October 2 - Portland, Oregon, USA headquartered specialised moving company Omega Morgan plans to target the ageing bridges in the Pacific Northwest, having already successfully moved bridge spans for two high-profile projects.
In January, Omega Morgan moved the 3,400 tonne, 336 m long Sellwood Bridge across the Willamette River in Portland; the span was transported in one piece over the course of a single day. A video of the project can be seen on the right hand side of this page.
In Washington state, Omega Morgan jacked-up a 915-tonne span, slid it upriver and set it onto concrete piers with new pedestals. The bridge span was slid into place over the course of number of hours in order the serve the 71,000 vehicles per day that cross the Skagit River.
The Skagit River project came about after the bridge collapsed when a tall truckload hit several overhead beams. This accident put the spotlight on old and damaged bridges across the USA, and flagged up further opportunities for Omega Morgan.
In 2012, the Washington State Department of Transportation (WSDOT) said that 70 projects across the state would receive a cut of USD130 million of federal funding to replace and repair damaged bridges.
Omega Morgan states that, according to one report, of Oregon's total 7,631 bridges, 438 are deficient and the average age is 42 years. In Washington, the average bridge age is 43 and of the 7,806 total, 362 are deficient.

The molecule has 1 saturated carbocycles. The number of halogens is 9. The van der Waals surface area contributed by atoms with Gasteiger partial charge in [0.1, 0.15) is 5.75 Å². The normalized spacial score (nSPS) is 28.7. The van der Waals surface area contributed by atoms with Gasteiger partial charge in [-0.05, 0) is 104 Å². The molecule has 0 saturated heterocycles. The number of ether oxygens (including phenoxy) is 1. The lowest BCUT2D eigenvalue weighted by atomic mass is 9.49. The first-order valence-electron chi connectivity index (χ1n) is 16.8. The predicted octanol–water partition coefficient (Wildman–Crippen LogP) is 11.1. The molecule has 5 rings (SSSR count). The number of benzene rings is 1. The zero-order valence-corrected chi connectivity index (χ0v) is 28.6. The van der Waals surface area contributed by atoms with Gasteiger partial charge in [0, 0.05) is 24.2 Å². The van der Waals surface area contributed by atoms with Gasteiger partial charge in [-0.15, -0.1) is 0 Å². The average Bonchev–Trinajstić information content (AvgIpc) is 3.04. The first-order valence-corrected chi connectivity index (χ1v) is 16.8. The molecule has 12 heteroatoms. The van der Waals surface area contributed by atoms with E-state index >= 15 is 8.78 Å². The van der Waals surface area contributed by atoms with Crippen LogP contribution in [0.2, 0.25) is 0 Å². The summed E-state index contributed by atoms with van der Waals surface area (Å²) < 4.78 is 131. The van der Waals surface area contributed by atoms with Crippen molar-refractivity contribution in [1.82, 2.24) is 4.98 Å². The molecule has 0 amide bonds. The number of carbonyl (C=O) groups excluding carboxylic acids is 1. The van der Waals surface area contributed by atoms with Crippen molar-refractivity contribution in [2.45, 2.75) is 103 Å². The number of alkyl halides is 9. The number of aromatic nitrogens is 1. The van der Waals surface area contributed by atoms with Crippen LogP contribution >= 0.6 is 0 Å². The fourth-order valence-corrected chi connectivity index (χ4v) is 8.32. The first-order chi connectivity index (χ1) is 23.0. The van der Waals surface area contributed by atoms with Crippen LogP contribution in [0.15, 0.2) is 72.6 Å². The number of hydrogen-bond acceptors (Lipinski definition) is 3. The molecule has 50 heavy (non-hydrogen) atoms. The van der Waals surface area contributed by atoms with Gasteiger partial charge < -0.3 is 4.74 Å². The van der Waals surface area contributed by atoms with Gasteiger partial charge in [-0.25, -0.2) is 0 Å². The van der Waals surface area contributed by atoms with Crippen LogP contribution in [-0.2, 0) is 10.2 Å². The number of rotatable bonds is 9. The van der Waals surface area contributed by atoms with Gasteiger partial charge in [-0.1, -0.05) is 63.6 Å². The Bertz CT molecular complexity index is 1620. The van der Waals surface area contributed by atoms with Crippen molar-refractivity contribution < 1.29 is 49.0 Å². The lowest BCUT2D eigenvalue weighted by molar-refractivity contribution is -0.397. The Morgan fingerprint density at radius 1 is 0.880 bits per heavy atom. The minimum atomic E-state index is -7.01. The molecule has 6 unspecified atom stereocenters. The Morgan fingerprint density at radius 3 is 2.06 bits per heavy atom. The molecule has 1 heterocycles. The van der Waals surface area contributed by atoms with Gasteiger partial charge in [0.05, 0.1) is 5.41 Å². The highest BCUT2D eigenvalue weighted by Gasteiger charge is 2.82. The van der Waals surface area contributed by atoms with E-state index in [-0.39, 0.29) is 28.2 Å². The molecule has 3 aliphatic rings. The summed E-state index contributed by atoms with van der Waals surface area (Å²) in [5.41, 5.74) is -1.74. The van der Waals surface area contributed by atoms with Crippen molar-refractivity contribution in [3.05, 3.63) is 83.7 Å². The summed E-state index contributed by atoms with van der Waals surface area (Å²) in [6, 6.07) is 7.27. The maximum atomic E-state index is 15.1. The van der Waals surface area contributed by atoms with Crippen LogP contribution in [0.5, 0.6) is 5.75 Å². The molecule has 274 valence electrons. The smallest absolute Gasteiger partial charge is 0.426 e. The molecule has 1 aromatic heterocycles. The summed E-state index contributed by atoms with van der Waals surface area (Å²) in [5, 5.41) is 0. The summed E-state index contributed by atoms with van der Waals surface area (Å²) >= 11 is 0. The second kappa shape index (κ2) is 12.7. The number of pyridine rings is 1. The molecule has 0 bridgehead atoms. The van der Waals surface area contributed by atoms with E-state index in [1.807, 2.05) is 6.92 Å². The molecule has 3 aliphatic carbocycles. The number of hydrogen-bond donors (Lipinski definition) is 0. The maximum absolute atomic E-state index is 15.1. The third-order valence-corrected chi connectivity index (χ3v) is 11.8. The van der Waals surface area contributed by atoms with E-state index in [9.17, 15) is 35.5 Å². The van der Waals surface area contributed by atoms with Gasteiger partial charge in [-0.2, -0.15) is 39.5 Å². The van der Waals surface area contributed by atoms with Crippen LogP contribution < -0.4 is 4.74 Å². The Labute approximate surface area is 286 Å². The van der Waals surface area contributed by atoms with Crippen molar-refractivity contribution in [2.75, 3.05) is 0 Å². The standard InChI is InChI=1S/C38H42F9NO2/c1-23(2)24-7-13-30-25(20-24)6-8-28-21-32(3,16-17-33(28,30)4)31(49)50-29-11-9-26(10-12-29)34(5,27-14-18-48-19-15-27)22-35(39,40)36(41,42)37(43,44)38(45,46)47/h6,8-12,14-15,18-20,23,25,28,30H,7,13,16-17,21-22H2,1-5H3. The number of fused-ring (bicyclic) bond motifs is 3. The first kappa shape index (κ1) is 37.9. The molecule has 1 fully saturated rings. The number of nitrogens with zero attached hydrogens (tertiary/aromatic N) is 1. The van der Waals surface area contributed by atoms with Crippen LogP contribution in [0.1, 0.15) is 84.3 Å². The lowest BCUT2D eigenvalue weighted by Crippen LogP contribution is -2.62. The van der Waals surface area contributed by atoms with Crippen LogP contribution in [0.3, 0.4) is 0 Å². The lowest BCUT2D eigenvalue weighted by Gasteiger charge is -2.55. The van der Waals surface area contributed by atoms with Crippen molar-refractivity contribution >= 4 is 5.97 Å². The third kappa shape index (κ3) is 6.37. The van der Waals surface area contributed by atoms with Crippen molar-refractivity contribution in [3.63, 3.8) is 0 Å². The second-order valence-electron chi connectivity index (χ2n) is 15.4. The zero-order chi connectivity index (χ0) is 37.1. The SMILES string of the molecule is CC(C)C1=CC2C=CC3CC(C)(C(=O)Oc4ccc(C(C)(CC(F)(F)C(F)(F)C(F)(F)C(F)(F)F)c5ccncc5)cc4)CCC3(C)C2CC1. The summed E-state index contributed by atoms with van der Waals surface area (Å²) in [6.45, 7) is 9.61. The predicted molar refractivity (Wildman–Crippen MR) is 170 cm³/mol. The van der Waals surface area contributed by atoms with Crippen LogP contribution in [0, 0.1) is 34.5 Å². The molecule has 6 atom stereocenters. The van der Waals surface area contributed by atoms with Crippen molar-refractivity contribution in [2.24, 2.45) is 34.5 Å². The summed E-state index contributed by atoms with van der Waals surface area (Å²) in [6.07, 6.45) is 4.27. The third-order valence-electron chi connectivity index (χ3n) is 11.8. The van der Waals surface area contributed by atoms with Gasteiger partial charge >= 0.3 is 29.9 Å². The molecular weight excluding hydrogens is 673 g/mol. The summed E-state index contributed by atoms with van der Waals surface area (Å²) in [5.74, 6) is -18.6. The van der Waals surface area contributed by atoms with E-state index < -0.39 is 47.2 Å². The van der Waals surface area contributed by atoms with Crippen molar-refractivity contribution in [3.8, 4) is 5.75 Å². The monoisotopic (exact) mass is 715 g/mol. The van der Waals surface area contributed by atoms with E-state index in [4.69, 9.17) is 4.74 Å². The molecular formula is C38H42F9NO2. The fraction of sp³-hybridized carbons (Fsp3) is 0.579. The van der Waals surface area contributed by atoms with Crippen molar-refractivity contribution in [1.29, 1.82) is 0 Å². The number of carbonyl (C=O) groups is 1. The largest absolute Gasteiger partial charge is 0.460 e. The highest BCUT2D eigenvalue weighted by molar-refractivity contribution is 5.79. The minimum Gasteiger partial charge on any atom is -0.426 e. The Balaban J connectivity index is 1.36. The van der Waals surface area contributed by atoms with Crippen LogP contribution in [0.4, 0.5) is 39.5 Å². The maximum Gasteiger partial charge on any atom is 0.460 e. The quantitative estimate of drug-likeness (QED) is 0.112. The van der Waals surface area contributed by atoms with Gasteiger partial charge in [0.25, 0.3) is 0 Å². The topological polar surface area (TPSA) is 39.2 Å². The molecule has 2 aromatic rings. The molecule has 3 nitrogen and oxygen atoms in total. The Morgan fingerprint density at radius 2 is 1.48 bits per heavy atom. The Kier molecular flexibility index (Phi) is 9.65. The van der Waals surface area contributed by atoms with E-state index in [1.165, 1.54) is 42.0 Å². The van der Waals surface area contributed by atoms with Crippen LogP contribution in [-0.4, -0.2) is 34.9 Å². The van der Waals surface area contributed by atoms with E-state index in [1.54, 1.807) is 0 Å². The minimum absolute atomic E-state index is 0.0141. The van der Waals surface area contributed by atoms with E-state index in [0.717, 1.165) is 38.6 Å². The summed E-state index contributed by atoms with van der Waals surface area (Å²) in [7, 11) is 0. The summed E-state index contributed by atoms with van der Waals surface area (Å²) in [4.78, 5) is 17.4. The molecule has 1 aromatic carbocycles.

"Some of these bridges are beyond the point of repair and need to be replaced," said Kathleen Davis, director of highways and local programs with WSDOT. "Plenty of them, though, can be repaired, which will add many more years of operation to their lifespan."
Omega Morgan added that it is one of the few companies in the region capable of sliding and jacking bridges, with a proven track record of completing the complex projects. The company's chief engineer, Ralph Di Caprio, commented: "We had less than two inches of clearance on each side of the Skagit Bridge, which was 162 feet long and 60 feet wide. This was really a precise move."
The jack and slide technique to relocate bridges gets traffic moving more quickly and has caused politicians to ask why other similar projects can not be executed more efficiently. Washington State has organised a number of forums to discuss the issue further.